Allard Walker and Louis Coolen. Allard runs his own puzzle blog Puzzling Times.
Allard Walker and Louis Coolen. Available now only from Wil Strijbos for 48 Euros. Please PM me via my blog profile email if you do not have Wil's contact details.
Type & Classification
Sequential Discovery; 2D Assembly
10cm (length) x 7cm (Width) x 1.8cm (Height)
Materials & Construction
The puzzle is made up of a combination of materials including aluminium, steel, fabric and acrylic. The miniature briefcase (for business cards) is commercially available. The insides are actually very decently "modded" by hand, considering there is a fair amount of cutting and glueing. Comes packaged in a cardboard box with the IPP33 logo and text bearing both designers' names. Accompanied by a sealed solution sheet. For a very interesting account of how Allard and Louis created and produced the Conjuring Conundrum, click here.
The Conjuring Conundrum was Allard's Exchange Puzzle at IPP33 in Tokyo, Japan just this past August.
|The briefcase with all its contents out (well, almost all)|
I met puzzle collector and blogger Allard Walker the first time in person at IPP33 outside the lobby of the hotel where event was held. He looks better in person than the photograph on his blog profile. I had corresponded with Allard from time to time via email over the last couple of years (usually asking him for his opinion on a certain puzzle or for help in solving etc) prior to our meeting. We were both part of a group that took a trip into Tokyo city to look for some Karakuri puzzles. I have never met Louis but from what I have heard, he is a master solver, solving puzzles sometimes in minutes when others may take hours, days or months.
I was an Exchange Assistant (to puzzle collector Diniar Namdarian) at IPP33 and assistants typically only assist and do not get any exchange puzzles. Nonetheless Allard was very kind to give me a copy of his Conjuring Conundrum as a gift (thank you Allard). He told me a story of how Peter Wiltshire had given him (Allard) an exchange puzzle when Allard himself was an exchange assistant, and encouraged me to pass on this tradition when I myself one day become a puzzle exchanger, which hopefully will be soon.
The Conjuring Conundrum is actually two puzzles in one. The first puzzle is to open the briefcase. Step one is very easy...just undo the latches like any other normal briefcase as you would. Then the tough part comes. The lid of the case can only open a little bit enough for you to take a peek inside. There are things inside that look rather confusing and messy.
This is a sequential discovery puzzle so Allard and Louis have provided certain "tools" for use in opening the case. I fiddled with the case and studied whatever I could see inside. I was surprise to find myself quite quick to figure the way to opening the case lid. Very good use of the tools provided and clever execution of the mechanism I might add. Actually just opening the lid of the briefcase itself would already have made a pretty good puzzle, but Allard and Louis went further...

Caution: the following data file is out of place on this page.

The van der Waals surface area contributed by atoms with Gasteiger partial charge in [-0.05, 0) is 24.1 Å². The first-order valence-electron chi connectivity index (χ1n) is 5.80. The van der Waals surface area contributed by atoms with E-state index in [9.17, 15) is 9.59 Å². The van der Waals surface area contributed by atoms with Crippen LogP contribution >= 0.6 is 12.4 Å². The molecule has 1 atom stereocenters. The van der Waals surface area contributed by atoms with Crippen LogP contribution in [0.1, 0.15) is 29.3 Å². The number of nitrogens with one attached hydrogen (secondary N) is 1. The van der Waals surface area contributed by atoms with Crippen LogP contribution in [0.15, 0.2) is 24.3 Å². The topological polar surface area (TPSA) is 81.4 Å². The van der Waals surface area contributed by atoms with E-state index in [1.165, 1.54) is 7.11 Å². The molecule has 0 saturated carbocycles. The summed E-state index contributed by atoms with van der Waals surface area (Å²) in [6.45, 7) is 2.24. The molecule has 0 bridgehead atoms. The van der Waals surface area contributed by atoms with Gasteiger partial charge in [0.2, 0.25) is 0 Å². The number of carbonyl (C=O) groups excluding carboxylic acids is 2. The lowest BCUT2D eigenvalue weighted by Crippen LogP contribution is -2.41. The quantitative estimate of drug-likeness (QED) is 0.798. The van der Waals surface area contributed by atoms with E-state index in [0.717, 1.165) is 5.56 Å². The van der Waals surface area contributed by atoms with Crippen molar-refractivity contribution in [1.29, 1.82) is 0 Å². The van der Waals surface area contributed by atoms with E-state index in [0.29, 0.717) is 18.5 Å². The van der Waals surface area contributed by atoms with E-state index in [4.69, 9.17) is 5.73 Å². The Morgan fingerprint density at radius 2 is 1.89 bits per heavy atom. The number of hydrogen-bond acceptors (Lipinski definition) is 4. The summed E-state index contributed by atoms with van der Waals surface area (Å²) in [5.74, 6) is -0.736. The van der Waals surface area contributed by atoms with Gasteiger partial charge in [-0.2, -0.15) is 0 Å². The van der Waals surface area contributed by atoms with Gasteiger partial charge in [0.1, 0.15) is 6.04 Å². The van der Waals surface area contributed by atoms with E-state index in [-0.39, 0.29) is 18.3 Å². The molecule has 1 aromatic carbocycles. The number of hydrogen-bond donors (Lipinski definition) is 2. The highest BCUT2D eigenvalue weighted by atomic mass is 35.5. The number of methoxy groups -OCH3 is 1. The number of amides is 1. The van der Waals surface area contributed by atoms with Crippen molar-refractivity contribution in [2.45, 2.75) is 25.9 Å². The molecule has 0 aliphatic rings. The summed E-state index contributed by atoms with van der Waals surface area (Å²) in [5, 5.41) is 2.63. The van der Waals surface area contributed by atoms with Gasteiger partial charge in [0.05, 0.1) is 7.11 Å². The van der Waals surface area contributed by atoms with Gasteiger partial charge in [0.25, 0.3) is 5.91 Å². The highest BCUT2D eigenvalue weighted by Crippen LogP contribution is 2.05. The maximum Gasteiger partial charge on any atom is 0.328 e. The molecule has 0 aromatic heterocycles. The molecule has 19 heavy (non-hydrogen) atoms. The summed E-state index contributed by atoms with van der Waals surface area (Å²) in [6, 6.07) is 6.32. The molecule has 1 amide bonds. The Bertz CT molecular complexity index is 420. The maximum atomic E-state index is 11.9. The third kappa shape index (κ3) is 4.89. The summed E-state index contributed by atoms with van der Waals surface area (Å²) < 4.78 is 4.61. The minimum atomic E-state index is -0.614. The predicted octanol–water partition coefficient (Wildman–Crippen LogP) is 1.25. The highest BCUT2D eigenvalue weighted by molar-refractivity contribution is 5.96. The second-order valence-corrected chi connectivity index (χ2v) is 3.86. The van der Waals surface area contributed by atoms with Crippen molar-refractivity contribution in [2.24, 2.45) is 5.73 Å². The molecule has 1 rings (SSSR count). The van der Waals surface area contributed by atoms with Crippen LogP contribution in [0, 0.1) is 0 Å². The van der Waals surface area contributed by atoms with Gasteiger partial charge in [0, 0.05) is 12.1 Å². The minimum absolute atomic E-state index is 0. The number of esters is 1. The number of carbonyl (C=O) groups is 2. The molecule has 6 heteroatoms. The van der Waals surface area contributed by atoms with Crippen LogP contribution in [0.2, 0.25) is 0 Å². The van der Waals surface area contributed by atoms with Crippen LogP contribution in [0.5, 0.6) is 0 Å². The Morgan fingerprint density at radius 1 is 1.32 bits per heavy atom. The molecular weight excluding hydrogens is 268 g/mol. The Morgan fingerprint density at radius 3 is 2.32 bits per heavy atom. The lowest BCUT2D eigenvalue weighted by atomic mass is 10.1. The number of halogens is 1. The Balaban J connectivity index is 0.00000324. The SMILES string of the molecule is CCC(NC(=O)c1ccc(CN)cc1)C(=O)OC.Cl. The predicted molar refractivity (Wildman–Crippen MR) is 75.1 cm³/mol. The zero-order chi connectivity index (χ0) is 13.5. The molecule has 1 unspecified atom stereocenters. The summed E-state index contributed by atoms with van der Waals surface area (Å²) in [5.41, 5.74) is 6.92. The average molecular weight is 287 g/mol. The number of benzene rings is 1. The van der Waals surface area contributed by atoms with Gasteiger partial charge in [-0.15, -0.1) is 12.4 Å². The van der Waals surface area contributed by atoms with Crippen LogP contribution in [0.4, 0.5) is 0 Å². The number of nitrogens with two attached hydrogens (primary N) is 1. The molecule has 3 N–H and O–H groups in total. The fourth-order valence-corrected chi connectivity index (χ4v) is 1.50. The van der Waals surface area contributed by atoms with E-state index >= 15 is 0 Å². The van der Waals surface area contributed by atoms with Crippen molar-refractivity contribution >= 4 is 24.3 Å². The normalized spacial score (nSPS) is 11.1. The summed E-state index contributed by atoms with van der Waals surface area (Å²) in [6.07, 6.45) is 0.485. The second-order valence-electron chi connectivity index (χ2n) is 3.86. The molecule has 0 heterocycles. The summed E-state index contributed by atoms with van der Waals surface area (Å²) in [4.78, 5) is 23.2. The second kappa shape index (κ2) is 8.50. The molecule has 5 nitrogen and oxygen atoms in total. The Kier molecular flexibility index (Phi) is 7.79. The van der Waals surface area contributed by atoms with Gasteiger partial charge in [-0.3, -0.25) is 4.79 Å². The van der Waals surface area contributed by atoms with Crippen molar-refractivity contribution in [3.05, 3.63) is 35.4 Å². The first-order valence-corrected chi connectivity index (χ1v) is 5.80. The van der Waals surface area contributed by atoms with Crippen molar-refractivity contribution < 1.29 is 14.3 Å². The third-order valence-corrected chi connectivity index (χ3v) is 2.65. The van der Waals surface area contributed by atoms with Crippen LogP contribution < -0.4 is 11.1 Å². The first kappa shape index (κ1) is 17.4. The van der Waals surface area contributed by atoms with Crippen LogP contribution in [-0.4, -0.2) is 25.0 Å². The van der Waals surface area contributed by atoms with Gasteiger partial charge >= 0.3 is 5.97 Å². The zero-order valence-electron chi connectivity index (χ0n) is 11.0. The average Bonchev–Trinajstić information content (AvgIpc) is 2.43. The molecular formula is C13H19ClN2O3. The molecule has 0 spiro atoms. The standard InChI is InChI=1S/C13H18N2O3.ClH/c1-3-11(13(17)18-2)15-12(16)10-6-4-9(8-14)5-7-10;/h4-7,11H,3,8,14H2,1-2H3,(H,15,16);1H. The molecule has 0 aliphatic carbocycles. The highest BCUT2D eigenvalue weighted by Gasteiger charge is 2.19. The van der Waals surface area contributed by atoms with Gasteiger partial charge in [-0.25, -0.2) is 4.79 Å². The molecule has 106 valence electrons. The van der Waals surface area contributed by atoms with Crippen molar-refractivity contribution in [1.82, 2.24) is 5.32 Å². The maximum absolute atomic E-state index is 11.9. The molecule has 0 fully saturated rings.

Having opened up the case, I found a fabric cloth bag containing a number of irregular shaped pieces of white acrylic. A little instruction card came with it; the object (of this second puzzle) is to form a shape of some sort using the pieces provided, on the back cover of the briefcase as a working surface. ie 2D assembly.
While Allard later told me that opening the brief case was the hard part, I have to disagree. Arranging the acrylic pieces to form the intended shape was to me the more difficult of the two. In fact so difficult for me that I had to ask Allard for help.
I got nowhere with his initial clues and after a long time trying, my patience ran out and I checked the solution. The solution was just as cryptic as Allard's clues and again I emailed Allard for help. Finally he gave me the intended position of two of the pieces and I was on my way again. After some more pushing the pieces around, I eventually solved the second puzzle and got the shape required, well more or less at least, although not fully complete...whew! I am glad that I was not the only one who had problems with the second puzzle. Apparently puzzle blogger Kevin Sadler was also stumped by the pieces in the bag.
Update 1 Nov 2013 - I was encouraged by Allard and Louis to try to (fully) complete the 2D assembly (packing) puzzle so I took it out of my puzzle cabinet to have another go at it...discovered the final solution after 10mins. All the time it was actually there "staring" at me in the face! Really unexpected trick...unusual twist for a 2D packing puzzle!!
Overall a difficult puzzle in my opinion, both the first and second parts, especially for those who have not much experience with sequential discovery type puzzles. Personally I found the second challenge far more difficult than the first, maybe because I am much better at sequential discovery puzzles as opposed to packing ones which I am crap at.
Great puzzle and certainly good value for money since you are getting two puzzles in one. For a sequential discovery puzzle, a rather unique and very clever trick incorporated within. And something for those who also happen to like packing puzzles.